God, where are you?
Imagine you are watching a movie. The sound-track similar to this past Tuesday’s storm. The wind gusts and whips through the trees. Rocks hurtle down the side of a mountain. You are startled by a sound, the likes of which you’ve never heard before as the ground splits in two.
The readings for the 18th Sunday of Ordinary Time contain multiple cataclysmic events. What makes these stories unique is the manner by which God comes to Elijah and Peter. Between them they experience rock-crushing winds, an earthquake, fire and a tempestuous sea. But God is in none of these.
After the fire there was a tiny whispering sound.
1 Kings 19:12
This sound; often described as the “still small voice,” has been the subject of study, speculation and prayer for centuries.
At the heart of this church musician’s reflection lies the difference between cacophony and theophany. A cacophony is a harsh discordant sound. A theophany is God being revealed to humanity.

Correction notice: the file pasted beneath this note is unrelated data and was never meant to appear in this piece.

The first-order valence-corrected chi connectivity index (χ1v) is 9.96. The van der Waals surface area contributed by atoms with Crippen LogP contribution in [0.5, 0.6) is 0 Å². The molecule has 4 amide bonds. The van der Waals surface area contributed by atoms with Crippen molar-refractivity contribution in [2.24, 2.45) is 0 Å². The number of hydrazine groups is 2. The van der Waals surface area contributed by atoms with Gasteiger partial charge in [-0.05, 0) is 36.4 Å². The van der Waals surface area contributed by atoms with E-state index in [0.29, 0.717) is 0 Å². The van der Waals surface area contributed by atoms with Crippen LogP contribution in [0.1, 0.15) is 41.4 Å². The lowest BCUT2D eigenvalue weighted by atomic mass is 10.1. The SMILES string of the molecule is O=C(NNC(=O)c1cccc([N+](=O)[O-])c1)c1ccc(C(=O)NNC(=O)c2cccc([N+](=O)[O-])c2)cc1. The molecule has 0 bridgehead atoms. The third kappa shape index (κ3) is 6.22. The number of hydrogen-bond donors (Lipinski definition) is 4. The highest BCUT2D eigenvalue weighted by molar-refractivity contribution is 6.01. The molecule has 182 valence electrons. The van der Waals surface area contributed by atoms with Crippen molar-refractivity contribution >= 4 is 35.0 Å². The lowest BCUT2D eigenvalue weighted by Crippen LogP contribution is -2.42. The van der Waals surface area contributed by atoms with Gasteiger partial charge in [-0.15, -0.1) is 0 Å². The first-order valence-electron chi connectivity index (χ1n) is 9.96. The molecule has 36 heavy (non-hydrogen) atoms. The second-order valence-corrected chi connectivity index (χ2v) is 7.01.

The following quote by the contemporary christian composer and singer Steven Curtis Chapman captures it well.
“Satan is screaming lies over us all day long. And God whispers the truth in a still, small voice. So often the voice we listen to most is the one we hear loudest.”
― Steven Curtis Chapman,
Between Heaven and the Real World: My Story
Someone once said, “you get better answers by asking better questions”. Perhaps this week, when life’s struggles come our way, we can invite the still small voice of God to come to us by changing our question from “God, where are you” to “What are you calling me to do, Lord?”
Getting ready for the reboot,